Coal ministry directed to follow environment ministry guidelines on inviolate areas, forests and wildlife habitats
The controversy over the allocation of coal blocks to private firms during the UPA regime appears to have egged the government to change the coal allocation process being followed since Independence. Firms allotted coal blocks earlier simply sat on them, causing losses to government which had given away the blocks cheap saying it was to improve power production. On Tuesday, the Cabinet Committee of Economic Affairs (CCEA) cleared the auction methodology for allocating coal blocks to private steel, cement and power firms. For the first time, coal reserves up to 2,000 million tonnes will be auctioned through a competitive bidding route, coal minister Sriprakash Jaiswal said.
As opposed to the earlier practice of referring coal block allocation to a panel of government functionaries, a process deemed “opaque” by the Comptroller Auditor General (CAG) in a report in 2012, CCEA has allowed the coal ministry to issue licences to private companies based on competitive bidding. The successful bidders will have to share the revenue with the state governments, which will be done on actual production of coal as opposed to the earlier proposal of sharing the profits, the minister said.
Tariff-based bidding for power firms
For power companies, a tariff-based bidding system has been proposed under the draft policy approved by CCEA. Coal ministry officials said that power suppliers will have to pay a one-time “reserve price” that could be 10 per cent of the estimated reserves in the coal block, valued at cost of mining of an equivalent grade in international markets. “This could bring down the cost of power production,” said a coal ministry official. The ministry also proposes to fix a floor price for auction to steel and cement companies.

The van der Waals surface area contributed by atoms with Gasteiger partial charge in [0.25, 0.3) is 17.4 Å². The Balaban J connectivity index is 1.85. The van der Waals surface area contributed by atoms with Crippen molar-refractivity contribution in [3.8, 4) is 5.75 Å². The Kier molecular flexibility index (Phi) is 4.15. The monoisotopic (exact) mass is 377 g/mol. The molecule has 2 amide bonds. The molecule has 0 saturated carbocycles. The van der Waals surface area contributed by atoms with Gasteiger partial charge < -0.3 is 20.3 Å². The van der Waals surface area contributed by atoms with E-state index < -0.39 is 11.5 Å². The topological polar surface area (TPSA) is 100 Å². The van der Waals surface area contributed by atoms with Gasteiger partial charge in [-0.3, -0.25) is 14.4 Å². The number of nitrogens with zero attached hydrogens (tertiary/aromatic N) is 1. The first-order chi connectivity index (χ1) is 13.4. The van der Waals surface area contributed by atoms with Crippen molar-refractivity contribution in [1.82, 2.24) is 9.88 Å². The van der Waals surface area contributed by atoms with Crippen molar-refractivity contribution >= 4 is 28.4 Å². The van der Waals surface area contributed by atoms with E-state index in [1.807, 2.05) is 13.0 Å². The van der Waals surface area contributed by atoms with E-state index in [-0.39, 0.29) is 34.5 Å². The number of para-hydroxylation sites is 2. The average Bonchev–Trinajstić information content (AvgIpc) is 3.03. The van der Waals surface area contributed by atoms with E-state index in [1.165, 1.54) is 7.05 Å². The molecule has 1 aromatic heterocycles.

Successful bidders will be penalised if they surrender blocks without performing detailed exploration, purchasing geological report and submitting mining plan. According to the draft policy, the firms will also have to obtain mining lease from respective state governments.
In the beginning only four to six blocks with known reserves will be auctioned. During consultations with various ministries while making the draft for the new coal distribution policy, the environment ministry has also asked the coal ministry to bid only coal blocks that are not in “in-violate areas” like dense forests, wildlife or bird sanctuaries, tiger reserves and elephant corridors. CCEA has asked the coal ministry to follow the environment ministry's guidelines for the same.
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